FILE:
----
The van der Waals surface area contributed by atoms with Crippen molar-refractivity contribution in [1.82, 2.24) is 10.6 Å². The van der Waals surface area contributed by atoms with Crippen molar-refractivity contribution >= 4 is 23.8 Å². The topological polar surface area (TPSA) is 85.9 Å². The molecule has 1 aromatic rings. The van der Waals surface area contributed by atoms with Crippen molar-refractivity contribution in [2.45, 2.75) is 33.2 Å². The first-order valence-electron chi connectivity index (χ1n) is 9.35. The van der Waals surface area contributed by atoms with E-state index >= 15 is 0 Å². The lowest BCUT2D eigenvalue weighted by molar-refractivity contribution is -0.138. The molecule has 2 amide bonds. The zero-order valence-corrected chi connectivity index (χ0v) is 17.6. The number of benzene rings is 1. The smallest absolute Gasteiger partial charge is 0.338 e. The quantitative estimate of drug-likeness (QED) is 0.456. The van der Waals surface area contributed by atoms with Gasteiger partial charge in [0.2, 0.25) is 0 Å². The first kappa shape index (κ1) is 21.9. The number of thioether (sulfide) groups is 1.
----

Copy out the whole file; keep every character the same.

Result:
The van der Waals surface area contributed by atoms with Crippen molar-refractivity contribution in [1.82, 2.24) is 10.6 Å². The van der Waals surface area contributed by atoms with Crippen molar-refractivity contribution >= 4 is 23.8 Å². The topological polar surface area (TPSA) is 85.9 Å². The molecule has 1 aromatic rings. The van der Waals surface area contributed by atoms with Crippen molar-refractivity contribution in [2.45, 2.75) is 33.2 Å². The first-order valence-electron chi connectivity index (χ1n) is 9.35. The van der Waals surface area contributed by atoms with E-state index >= 15 is 0 Å². The lowest BCUT2D eigenvalue weighted by molar-refractivity contribution is -0.138. The molecule has 2 amide bonds. The zero-order valence-corrected chi connectivity index (χ0v) is 17.6. The number of benzene rings is 1. The smallest absolute Gasteiger partial charge is 0.338 e. The quantitative estimate of drug-likeness (QED) is 0.456. The van der Waals surface area contributed by atoms with Gasteiger partial charge in [0.2, 0.25) is 0 Å². The first kappa shape index (κ1) is 21.9. The number of thioether (sulfide) groups is 1.